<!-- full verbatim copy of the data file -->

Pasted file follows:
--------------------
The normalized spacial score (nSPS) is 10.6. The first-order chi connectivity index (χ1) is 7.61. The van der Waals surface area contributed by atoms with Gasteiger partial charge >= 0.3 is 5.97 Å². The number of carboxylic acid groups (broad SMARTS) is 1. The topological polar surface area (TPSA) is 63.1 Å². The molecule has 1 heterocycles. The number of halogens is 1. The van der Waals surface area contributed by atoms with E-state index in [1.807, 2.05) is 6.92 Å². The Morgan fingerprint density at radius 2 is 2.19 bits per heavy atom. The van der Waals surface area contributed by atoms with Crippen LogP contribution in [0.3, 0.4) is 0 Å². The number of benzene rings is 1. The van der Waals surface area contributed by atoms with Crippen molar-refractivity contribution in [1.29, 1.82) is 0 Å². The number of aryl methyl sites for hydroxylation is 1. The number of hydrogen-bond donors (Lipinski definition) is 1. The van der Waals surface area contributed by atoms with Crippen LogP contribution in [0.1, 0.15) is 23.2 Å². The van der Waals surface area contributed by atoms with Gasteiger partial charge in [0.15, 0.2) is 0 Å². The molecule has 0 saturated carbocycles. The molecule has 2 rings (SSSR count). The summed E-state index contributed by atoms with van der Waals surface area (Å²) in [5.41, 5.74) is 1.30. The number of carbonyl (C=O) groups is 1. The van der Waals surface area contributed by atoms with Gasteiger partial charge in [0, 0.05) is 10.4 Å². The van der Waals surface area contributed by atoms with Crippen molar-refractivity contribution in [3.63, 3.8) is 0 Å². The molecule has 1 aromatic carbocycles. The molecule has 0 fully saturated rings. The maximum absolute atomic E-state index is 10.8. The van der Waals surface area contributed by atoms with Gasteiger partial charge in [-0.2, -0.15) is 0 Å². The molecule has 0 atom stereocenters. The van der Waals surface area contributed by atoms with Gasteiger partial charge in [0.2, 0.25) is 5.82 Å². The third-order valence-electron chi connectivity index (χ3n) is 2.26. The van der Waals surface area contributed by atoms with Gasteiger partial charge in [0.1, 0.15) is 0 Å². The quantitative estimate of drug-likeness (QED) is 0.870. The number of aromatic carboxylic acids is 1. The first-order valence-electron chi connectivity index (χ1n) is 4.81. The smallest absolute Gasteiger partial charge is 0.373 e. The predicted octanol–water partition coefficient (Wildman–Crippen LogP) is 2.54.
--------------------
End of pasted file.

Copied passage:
The normalized spacial score (nSPS) is 10.6. The first-order chi connectivity index (χ1) is 7.61. The van der Waals surface area contributed by atoms with Gasteiger partial charge >= 0.3 is 5.97 Å². The number of carboxylic acid groups (broad SMARTS) is 1. The topological polar surface area (TPSA) is 63.1 Å². The molecule has 1 heterocycles. The number of halogens is 1. The van der Waals surface area contributed by atoms with E-state index in [1.807, 2.05) is 6.92 Å². The Morgan fingerprint density at radius 2 is 2.19 bits per heavy atom. The van der Waals surface area contributed by atoms with Crippen LogP contribution in [0.3, 0.4) is 0 Å². The number of benzene rings is 1. The van der Waals surface area contributed by atoms with Crippen molar-refractivity contribution in [1.29, 1.82) is 0 Å². The number of aryl methyl sites for hydroxylation is 1. The number of hydrogen-bond donors (Lipinski definition) is 1. The van der Waals surface area contributed by atoms with Crippen LogP contribution in [0.1, 0.15) is 23.2 Å². The van der Waals surface area contributed by atoms with Gasteiger partial charge in [0.15, 0.2) is 0 Å². The molecule has 0 saturated carbocycles. The molecule has 2 rings (SSSR count). The summed E-state index contributed by atoms with van der Waals surface area (Å²) in [5.41, 5.74) is 1.30. The number of carbonyl (C=O) groups is 1. The van der Waals surface area contributed by atoms with Gasteiger partial charge in [0, 0.05) is 10.4 Å². The van der Waals surface area contributed by atoms with Crippen molar-refractivity contribution in [3.63, 3.8) is 0 Å². The molecule has 1 aromatic carbocycles. The molecule has 0 fully saturated rings. The maximum absolute atomic E-state index is 10.8. The van der Waals surface area contributed by atoms with Gasteiger partial charge in [-0.2, -0.15) is 0 Å². The molecule has 0 atom stereocenters. The van der Waals surface area contributed by atoms with Gasteiger partial charge in [0.2, 0.25) is 5.82 Å². The third-order valence-electron chi connectivity index (χ3n) is 2.26. The van der Waals surface area contributed by atoms with Gasteiger partial charge in [0.1, 0.15) is 0 Å². The quantitative estimate of drug-likeness (QED) is 0.870. The number of aromatic carboxylic acids is 1. The first-order valence-electron chi connectivity index (χ1n) is 4.81. The smallest absolute Gasteiger partial charge is 0.373 e. The predicted octanol–water partition coefficient (Wildman–Crippen LogP) is 2.54.